Two SF State students put together an art showcase to strengthen community


Africana studies and multimedia arts student, Lilith King-Smithson, curated a film screening, which included local filmmakers. Artists expressed activism through art and vending stations were set up to share their work at Heartspace in San Francisco, Saturday, Oct. 7, 2017. (Richard Lomibao/Golden Gate Xpress)

Art and activism were prevalent at a SF State student-curated show in the Mission District.

Jules Retzlaff, a cinema major, and Lilith King-Smithson, an Africana studies and multimedia double major, put together their second art and social event at Heartspace, a community development center. Heartspace is a membership-based rentable unit for “local healers, teachers, artists and activists,” according to the website.

They started with a short-film screening followed by an art vending period. Retzlaff and King-Smithson were overwhelmed by the amount of attendees because of the small space, so they made the decision to only divulge the address to RSVPs.

“It’s awesome because, even if people couldn’t be directly involved, they were involved through coming and creating the environment,” said King-Smithson.

Retzlaff, who identifies as they/them, reinforced King-Smithson’s statement, saying that everyone who attended the event is part of the community they’re building, whether an artist or not.

“Our community is people who care about San Francisco culture,” Retzlaff said. “People who are interested in areas focused on ‘artivism,’ like gentrification.”

Retzlaff emphasized how important it is to them to help retain San Francisco’s diversity, charm and uniqueness. As a person who lived in the city since they were a toddler, they said they have witnessed the entirety of the steady change. Retzlaff said the objective of the event is to not only provide a space for artists to express themselves, but also “fight back against those pushing us out.”

“Developing art alongside activism is what makes a movement,” Retzlaff said.

The appreciation was palpable from both Retzlaff and King-Smithson. When asked afterward what their impressions of the event were, both let out streams of positive thoughts. They spoke simultaneously, but seamlessly acknowledged each other’s statements. As friends of three years who share a passion, they were clearly in sync.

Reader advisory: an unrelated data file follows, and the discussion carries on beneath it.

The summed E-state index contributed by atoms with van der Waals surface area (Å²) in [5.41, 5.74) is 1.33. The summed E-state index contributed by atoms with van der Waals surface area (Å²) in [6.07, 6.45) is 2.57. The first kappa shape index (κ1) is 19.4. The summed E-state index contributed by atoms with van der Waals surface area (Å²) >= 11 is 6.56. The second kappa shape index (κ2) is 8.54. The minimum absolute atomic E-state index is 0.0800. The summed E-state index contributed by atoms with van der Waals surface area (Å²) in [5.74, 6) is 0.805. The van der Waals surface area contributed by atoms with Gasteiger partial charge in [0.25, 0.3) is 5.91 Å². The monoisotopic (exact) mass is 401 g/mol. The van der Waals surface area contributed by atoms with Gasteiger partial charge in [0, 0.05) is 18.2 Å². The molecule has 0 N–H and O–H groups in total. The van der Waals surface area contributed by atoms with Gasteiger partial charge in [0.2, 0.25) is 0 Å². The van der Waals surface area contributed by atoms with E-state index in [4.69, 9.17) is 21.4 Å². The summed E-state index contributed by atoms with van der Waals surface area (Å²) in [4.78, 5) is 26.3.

King-Smithson believed the event would have been worthwhile if people had simply shown up to see the art on display. However, she was excited to see a lot of art purchased and hear from some friends who discussed collaborating with people they hadn’t met before. She also credited Africana Studies with helping her utilize this event to its fullest potential.

“Part of its DNA is to take what you learn in the classroom and integrate it with the community, and what you learn in your community, you also bring to the classroom,” King-Smithson said.

One of the artists who had a film shown appreciated the opportunity and environment. Elizabeth Hewlett, a self-described “crazy camera lady,” showed “Missing Part of Me,” a first-person documentary of her trip to Nicaragua. Hewlett’s documentary has been displayed at venues like The Roxie and the Castro Theater, but she was equally excited to have it projected onto a sheet in the intimate confines of Heartspace.

“I’m so proud of Jules and Lilly,” Hewlett said. “They’re such amazing artists, and they’ve inspired my work as well.”

King-Smithson was overjoyed by the amount of positive feedback she received at the Oct. 7 event. She said a lot of people signed up for their email list as well, showing that those who attended are interested in future events. The community she and Retzlaff seek to attract seems to be forming.

“I really need love,” King-Smithson said. “I like to surround myself with people who reciprocate my love.”